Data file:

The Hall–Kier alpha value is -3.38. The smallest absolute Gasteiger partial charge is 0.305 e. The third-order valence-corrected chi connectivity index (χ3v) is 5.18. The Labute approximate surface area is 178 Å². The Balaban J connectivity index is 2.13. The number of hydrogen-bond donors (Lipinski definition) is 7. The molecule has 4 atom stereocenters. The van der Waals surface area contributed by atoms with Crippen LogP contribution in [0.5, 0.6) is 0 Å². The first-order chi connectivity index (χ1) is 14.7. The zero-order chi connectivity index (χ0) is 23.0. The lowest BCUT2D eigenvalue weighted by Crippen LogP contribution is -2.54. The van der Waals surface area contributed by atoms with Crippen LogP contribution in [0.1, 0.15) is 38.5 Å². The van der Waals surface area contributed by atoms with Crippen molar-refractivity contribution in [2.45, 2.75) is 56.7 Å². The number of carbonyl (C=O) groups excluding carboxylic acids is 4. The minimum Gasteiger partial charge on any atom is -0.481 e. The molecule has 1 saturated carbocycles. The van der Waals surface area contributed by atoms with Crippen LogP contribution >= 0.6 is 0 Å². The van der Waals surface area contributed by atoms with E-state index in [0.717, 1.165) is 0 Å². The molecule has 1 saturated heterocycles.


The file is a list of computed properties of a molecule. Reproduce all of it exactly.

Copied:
The Hall–Kier alpha value is -3.38. The smallest absolute Gasteiger partial charge is 0.305 e. The third-order valence-corrected chi connectivity index (χ3v) is 5.18. The Labute approximate surface area is 178 Å². The Balaban J connectivity index is 2.13. The number of hydrogen-bond donors (Lipinski definition) is 7. The molecule has 4 atom stereocenters. The van der Waals surface area contributed by atoms with Crippen LogP contribution in [0.5, 0.6) is 0 Å². The first-order chi connectivity index (χ1) is 14.7. The zero-order chi connectivity index (χ0) is 23.0. The lowest BCUT2D eigenvalue weighted by Crippen LogP contribution is -2.54. The van der Waals surface area contributed by atoms with Crippen LogP contribution in [0.1, 0.15) is 38.5 Å². The van der Waals surface area contributed by atoms with Crippen molar-refractivity contribution in [2.45, 2.75) is 56.7 Å². The number of carbonyl (C=O) groups excluding carboxylic acids is 4. The minimum Gasteiger partial charge on any atom is -0.481 e. The molecule has 1 saturated carbocycles. The van der Waals surface area contributed by atoms with Crippen LogP contribution >= 0.6 is 0 Å². The van der Waals surface area contributed by atoms with E-state index in [0.717, 1.165) is 0 Å². The molecule has 1 saturated heterocycles.